Week 2 Lectures

Week 2 Lectures - Critical Thinking and Logic Setting and...

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Critical Thinking and Logic Setting and Achieving Goals Common Logical Fallacies Logic and Values Setting and Achieving Goals In Week 1, we learned how to navigate the course site and how to be successful. Now, we will explore critical thinking and how to ask relevant questions to help us make better decisions. We will also learn what our strengths and weaknesses are, as well as things we can do to both capitalize on our strengths and overcome our weaknesses. Finally, we will look at how setting SMART goals can help us achieve success in learning and in our career planning, too. In order to achieve success, you need to have a plan or goals. As stated in your text, a well-known acronym for setting both long- and short-term goals is SMART . That is, a goal needs to be S pecific, M easurable, A chievable, R ealistic, and T ime-Framed. Goals can be set up using the following pattern: Identify the specific goal. List the steps that must be taken to complete it successfully. Estimate the time needed for each step. (Note: The time-frame needs to be specific; in fact, setting a specific date to reach your goal works best). Create a plan to follow in order to get to that goal. You have set goals before without even realizing it, in many cases. When you plan a vacation, for example, it's a lot easier to plan when you know where you are going first! Armed with that information, you can develop a plan on how to be at the right place at the right time, and at the right cost as well. You should take a similar approach to your education and career goals. Many students sign up for a college degree program based on things they might like to study and, while this is okay, wouldn't it be important to know you are working on a degree that will be in demand by employers when you finish your program? Of course it would. Rather than set a long-term goal as completing your degree, wouldn't it make more sense to use some critical thinking skills by researching exactly what you would like to do first? Then you can research what companies are looking for and make a plan to get there. For example, you will want to find out exactly what specific degrees companies are looking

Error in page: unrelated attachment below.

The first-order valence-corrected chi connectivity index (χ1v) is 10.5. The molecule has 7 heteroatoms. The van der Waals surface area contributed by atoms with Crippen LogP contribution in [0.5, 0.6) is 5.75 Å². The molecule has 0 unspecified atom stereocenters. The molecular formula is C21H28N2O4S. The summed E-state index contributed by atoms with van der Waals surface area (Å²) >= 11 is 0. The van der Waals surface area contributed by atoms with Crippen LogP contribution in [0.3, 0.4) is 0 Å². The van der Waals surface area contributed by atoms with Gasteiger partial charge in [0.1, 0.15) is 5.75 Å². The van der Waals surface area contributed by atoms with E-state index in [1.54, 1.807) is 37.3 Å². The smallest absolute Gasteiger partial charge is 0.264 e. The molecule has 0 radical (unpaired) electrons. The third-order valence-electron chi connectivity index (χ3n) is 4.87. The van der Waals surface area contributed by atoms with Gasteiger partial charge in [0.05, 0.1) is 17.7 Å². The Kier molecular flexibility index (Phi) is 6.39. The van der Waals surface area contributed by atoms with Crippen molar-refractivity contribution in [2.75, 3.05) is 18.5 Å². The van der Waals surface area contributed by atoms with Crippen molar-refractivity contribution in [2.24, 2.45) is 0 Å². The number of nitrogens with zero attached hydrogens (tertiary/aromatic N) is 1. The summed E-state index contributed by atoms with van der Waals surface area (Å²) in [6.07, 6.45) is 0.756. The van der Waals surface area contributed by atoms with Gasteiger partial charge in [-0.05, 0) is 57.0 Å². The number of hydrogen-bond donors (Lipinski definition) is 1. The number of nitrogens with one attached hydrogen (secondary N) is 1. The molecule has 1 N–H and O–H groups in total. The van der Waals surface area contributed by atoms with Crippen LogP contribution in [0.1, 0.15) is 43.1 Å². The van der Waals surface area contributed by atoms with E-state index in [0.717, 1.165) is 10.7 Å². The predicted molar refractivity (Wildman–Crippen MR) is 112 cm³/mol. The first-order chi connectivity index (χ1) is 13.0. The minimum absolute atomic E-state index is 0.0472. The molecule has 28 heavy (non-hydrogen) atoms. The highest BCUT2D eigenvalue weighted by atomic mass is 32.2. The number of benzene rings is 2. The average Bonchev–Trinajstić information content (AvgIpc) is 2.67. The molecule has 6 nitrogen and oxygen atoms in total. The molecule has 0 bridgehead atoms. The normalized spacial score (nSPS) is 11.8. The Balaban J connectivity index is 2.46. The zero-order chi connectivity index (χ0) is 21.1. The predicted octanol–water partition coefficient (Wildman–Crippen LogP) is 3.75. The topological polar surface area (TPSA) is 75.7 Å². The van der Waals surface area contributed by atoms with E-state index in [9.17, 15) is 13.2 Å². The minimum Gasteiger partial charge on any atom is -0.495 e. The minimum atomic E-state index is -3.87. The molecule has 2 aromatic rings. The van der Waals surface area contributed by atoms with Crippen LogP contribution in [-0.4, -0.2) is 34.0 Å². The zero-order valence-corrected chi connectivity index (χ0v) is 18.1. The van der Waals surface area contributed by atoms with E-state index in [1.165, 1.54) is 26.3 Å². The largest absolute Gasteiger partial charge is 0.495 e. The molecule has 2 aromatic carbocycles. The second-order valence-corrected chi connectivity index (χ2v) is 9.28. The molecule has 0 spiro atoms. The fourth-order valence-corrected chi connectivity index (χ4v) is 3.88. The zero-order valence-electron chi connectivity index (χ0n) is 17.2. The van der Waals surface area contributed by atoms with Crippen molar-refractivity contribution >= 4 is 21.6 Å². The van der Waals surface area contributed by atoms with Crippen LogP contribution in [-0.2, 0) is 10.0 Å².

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This note was uploaded on 01/23/2011 for the course COLL 148 taught by Professor Dean during the Spring '10 term at DeVry Arlington.

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Week 2 Lectures - Critical Thinking and Logic Setting and...

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